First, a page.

This is a cross-post about the indie-game Caromble! that I’m working on. I think it fits well here to show a bit the analogue art style I’m trying out with that game. Something that is a lot of fun and I hope to expand on future projects.
The process of making the textures is quite different than I learned to make textures for bigger games. Early on I decided to try a more analogue texture look, while not going too experimental.
All textures are done first on paper with a simple ink pen (the Pilot G-Tec-C4 0.4mm). Before that step I put the A4 paper on the monitor and trace the texture layout on with a light blue pen (Pilot Color eno 0.7 “soft blue”). A bit of a low tech approach, but it works quite well. On the side picture you can see the blue traces.
Over the years of working on the game, the style and process changed a bit. Earlier Assets used to be much more detailed. Here are some of the later assets (with the signs you can see in a recent post). There you can see the lineart, that I scan and then color on the computer. Without effects it looks quite bland, so there are always specular maps (that change the shininess of an object) and normal maps (which add surface details). Sometimes some other render effects like illumination maps, that for example make windows and car-lights glow.
I think going for that low tech pen workflow was a good choice, since it saved time compared to tougher lead-penciling styles – even if that might have been easier to show off with. This way I can gather more experience before trying crazier art styles. For example I learned over time that I can work really small – a 512 texture only taking up 3cm. By now I could nearly fit the whole game on two A4 papers.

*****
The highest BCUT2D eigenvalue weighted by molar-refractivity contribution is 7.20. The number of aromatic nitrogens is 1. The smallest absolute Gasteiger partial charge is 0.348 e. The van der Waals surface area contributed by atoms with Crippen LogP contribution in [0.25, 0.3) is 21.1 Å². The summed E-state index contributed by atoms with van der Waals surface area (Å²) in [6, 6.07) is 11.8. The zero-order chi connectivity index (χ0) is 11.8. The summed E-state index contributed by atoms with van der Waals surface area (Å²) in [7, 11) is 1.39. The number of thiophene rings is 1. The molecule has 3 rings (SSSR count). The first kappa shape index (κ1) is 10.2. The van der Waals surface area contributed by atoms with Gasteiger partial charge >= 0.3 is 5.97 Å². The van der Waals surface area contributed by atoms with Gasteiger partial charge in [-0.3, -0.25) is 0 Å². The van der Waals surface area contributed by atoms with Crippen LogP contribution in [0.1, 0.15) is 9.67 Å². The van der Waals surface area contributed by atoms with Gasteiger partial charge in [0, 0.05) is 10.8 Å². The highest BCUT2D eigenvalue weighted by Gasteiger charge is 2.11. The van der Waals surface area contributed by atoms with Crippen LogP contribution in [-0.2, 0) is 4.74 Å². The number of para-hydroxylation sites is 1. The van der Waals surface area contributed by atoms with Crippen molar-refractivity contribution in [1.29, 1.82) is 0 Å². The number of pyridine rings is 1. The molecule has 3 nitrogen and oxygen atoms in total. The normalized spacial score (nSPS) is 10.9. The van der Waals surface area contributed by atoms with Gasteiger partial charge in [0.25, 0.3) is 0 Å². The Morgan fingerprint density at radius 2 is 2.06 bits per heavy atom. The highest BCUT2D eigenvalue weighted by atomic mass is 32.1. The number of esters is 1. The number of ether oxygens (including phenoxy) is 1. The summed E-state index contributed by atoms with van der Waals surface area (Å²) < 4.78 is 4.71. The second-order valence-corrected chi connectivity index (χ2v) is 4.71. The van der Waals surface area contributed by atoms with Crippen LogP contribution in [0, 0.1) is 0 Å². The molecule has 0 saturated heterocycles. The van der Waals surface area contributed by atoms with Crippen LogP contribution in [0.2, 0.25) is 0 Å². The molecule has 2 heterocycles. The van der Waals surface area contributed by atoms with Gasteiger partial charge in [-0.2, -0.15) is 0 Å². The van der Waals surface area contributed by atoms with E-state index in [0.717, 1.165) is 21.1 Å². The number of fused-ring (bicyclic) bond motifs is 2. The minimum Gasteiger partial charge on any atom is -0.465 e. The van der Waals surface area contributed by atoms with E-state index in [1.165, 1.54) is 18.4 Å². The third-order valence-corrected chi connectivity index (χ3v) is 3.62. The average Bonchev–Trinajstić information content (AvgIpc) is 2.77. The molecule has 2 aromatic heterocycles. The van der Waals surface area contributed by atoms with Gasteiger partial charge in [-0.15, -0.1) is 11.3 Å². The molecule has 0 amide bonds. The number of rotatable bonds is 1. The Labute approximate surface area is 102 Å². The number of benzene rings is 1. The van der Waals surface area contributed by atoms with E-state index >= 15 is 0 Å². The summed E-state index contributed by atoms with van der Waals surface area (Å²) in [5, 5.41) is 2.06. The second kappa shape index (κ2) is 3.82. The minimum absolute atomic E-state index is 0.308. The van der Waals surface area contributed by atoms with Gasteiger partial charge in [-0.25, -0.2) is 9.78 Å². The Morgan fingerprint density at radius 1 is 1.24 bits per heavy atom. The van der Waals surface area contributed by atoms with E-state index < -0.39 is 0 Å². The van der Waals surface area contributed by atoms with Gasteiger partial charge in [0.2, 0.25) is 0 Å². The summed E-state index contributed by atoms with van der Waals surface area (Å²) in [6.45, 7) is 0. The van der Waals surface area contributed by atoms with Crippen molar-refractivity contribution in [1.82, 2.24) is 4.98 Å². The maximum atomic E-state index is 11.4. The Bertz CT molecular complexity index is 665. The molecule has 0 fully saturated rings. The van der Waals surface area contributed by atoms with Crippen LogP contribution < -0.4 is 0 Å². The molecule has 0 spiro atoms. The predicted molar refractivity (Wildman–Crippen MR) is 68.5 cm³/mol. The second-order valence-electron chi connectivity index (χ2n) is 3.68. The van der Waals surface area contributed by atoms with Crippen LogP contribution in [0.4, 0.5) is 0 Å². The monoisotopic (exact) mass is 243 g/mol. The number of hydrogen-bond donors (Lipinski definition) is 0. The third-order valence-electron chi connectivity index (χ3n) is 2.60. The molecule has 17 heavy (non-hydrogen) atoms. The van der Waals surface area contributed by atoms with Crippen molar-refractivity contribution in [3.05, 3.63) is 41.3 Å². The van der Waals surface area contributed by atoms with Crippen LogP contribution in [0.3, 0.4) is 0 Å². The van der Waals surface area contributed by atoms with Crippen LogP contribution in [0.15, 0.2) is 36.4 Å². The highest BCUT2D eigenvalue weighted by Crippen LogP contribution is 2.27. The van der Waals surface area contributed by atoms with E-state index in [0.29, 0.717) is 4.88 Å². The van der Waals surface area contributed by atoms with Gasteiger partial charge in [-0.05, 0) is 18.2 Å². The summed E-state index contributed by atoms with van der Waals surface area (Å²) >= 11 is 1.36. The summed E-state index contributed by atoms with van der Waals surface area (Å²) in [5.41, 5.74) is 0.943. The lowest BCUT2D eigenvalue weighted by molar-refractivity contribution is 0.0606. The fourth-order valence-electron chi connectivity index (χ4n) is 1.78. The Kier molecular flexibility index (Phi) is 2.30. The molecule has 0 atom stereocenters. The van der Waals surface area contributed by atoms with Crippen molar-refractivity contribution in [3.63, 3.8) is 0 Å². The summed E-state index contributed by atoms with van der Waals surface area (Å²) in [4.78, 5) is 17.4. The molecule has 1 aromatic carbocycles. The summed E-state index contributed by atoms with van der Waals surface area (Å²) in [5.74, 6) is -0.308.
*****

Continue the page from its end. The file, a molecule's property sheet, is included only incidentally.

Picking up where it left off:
On the scan below you can see some earlier textures. While more detail looks nicer on paper, in the game (surrounded by lots of items) these just disappeared. The simpler and much quicker way looks better in the end. Win-Win!
Here I’ve made a render with just the line-art. It looks also interesting – definitely something I will experiment around with more. The next one shows how it looks with all textures applied – the colors help the gampelay a lot, making it easier to distinguish items and their function.